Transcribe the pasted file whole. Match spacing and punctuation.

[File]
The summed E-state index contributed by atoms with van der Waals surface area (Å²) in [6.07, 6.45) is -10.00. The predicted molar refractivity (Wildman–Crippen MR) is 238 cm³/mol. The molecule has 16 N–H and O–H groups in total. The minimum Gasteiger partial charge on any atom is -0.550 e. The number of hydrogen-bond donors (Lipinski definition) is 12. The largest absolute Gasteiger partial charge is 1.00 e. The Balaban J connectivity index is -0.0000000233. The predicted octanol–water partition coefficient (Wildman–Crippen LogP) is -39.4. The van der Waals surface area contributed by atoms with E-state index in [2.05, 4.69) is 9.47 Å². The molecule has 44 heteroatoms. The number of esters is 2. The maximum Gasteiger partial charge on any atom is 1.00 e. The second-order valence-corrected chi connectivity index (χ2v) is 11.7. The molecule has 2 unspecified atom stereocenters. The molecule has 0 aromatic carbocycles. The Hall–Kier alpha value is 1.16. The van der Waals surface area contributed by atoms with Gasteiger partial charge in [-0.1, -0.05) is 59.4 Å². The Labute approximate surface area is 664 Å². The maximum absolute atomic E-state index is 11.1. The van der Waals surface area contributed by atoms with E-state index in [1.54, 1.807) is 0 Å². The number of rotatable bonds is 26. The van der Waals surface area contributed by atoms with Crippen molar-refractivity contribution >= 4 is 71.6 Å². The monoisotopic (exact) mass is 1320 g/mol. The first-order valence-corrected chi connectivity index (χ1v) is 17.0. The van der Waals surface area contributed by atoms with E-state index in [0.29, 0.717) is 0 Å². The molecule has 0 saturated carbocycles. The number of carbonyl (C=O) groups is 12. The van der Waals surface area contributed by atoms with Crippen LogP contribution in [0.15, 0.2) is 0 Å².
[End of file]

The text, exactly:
The summed E-state index contributed by atoms with van der Waals surface area (Å²) in [6.07, 6.45) is -10.00. The predicted molar refractivity (Wildman–Crippen MR) is 238 cm³/mol. The molecule has 16 N–H and O–H groups in total. The minimum Gasteiger partial charge on any atom is -0.550 e. The number of hydrogen-bond donors (Lipinski definition) is 12. The largest absolute Gasteiger partial charge is 1.00 e. The Balaban J connectivity index is -0.0000000233. The predicted octanol–water partition coefficient (Wildman–Crippen LogP) is -39.4. The van der Waals surface area contributed by atoms with E-state index in [2.05, 4.69) is 9.47 Å². The molecule has 44 heteroatoms. The number of esters is 2. The maximum Gasteiger partial charge on any atom is 1.00 e. The second-order valence-corrected chi connectivity index (χ2v) is 11.7. The molecule has 2 unspecified atom stereocenters. The molecule has 0 aromatic carbocycles. The Hall–Kier alpha value is 1.16. The van der Waals surface area contributed by atoms with Gasteiger partial charge in [-0.1, -0.05) is 59.4 Å². The Labute approximate surface area is 664 Å². The maximum absolute atomic E-state index is 11.1. The van der Waals surface area contributed by atoms with E-state index in [1.54, 1.807) is 0 Å². The number of rotatable bonds is 26. The van der Waals surface area contributed by atoms with Crippen molar-refractivity contribution >= 4 is 71.6 Å². The monoisotopic (exact) mass is 1320 g/mol. The first-order valence-corrected chi connectivity index (χ1v) is 17.0. The van der Waals surface area contributed by atoms with E-state index in [0.29, 0.717) is 0 Å². The molecule has 0 saturated carbocycles. The number of carbonyl (C=O) groups is 12. The van der Waals surface area contributed by atoms with Crippen LogP contribution in [0.15, 0.2) is 0 Å².